The server wants a postgresql database, so you need to be sure to have that installed too. Apple loves Python, so there ill be quite some phython packages installed, as well as a new user caldavd Since this is a system user, its home directory is /var/spool/caldav

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Posted by on 01 February 2020 | Comments (0) | categories: calDAV WebDevelopment

Unit Tests and Singletons

Good developers test their code. There are plenty of frameworks and tools around to make it less painful. Not every code is testable, so you write test first, to avoid getting stuck with untestable code. However there are situations where Unit Testing and pattern get into each other's way

The singleton and test isolation

I'm a big fan of design patterns, after all they are a well-proven solutions for specific known problems. E.g. the observer pattern is the foundation of reactive programming.

A common approach to implementing cache is the singleton pattern, that ensures all your code talks to the same cache instance ,independent of what cache you actually use: Aerospike, Redis, Guava, JCS or others.

Your singleton would look like this:

public enum TicketCache {
  public Set<String> getTickets(final String systemId) {
    Set<String> result = new HashSet<>();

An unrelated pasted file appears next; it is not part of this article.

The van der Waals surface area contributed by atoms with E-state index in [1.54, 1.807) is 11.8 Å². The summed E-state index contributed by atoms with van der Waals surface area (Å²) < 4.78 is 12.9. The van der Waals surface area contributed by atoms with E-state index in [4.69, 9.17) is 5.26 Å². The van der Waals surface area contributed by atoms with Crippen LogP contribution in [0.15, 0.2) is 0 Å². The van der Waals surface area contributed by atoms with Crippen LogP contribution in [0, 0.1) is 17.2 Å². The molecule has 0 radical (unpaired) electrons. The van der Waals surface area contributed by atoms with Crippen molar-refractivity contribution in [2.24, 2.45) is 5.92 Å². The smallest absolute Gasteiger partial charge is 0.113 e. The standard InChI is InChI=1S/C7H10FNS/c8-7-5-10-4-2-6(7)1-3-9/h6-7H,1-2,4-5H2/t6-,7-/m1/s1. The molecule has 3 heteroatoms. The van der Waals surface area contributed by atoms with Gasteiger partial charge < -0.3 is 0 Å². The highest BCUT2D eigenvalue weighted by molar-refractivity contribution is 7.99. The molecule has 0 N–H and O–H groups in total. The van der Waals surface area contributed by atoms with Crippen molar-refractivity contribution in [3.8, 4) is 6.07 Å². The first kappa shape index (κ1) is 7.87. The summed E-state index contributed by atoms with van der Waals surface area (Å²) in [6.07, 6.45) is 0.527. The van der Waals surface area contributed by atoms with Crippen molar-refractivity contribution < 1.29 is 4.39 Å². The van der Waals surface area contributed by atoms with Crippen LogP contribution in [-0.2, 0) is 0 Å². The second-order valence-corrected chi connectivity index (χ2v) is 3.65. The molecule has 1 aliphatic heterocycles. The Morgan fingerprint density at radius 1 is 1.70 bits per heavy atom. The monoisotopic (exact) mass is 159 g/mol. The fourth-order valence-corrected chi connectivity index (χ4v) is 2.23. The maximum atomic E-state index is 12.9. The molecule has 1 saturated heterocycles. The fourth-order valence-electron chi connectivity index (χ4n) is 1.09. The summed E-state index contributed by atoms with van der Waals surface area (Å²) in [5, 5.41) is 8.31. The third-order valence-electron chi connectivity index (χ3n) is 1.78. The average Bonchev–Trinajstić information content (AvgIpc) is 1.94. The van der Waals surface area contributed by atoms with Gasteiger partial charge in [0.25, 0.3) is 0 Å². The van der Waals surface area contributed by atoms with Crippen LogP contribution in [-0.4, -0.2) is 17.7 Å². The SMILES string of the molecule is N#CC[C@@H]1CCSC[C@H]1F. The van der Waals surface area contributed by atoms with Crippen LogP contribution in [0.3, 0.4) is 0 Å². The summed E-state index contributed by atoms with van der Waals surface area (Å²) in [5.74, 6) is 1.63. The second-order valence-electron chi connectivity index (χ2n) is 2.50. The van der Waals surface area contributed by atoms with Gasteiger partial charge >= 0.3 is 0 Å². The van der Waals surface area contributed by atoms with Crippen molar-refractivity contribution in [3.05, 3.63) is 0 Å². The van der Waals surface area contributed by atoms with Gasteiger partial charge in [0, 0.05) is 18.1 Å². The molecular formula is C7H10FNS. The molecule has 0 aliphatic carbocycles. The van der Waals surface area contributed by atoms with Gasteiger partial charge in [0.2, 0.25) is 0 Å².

// Your cache related code goes here
    return result;
  public TicketCache addTicket(final String systemId, final String ticketId) {
    // Your cache/persistence code goes here
    return this;

and a method in a class returning tickets (e.g. in a user object) for a user could look like this:

  public Set<String> getUserTickets() {
    Set<String> result = new HashSet<>();
    Set<String> systemsResponsibleFor = this.getSystems();
    systemsResponsibleFor.forEach(systemId -> 
    return result;

Now when you want to test this method, you have a dependency on TicketCache and can't test the getUserTickets() method in isolation. You are at the mercy of your cache implementation. But there is a better way

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Posted by on 10 January 2020 | Comments (0) | categories: Java UnitTesting

http(s) debugging cheat sheet

Martin Luther is attributed with the utterance "You have to watch how people talk". What works for the famous bible translation applies to APIs as well. Despite Open Standards and a standard body, APIs do their own thing, not necessarily documented as they are.

While it is reasonable easy to watch them inside a browser using Developer Tools (also here) it gets tricky when you want to watch an application like macOS Calendar, Thunderbird, Slack, Bodo (for Jira).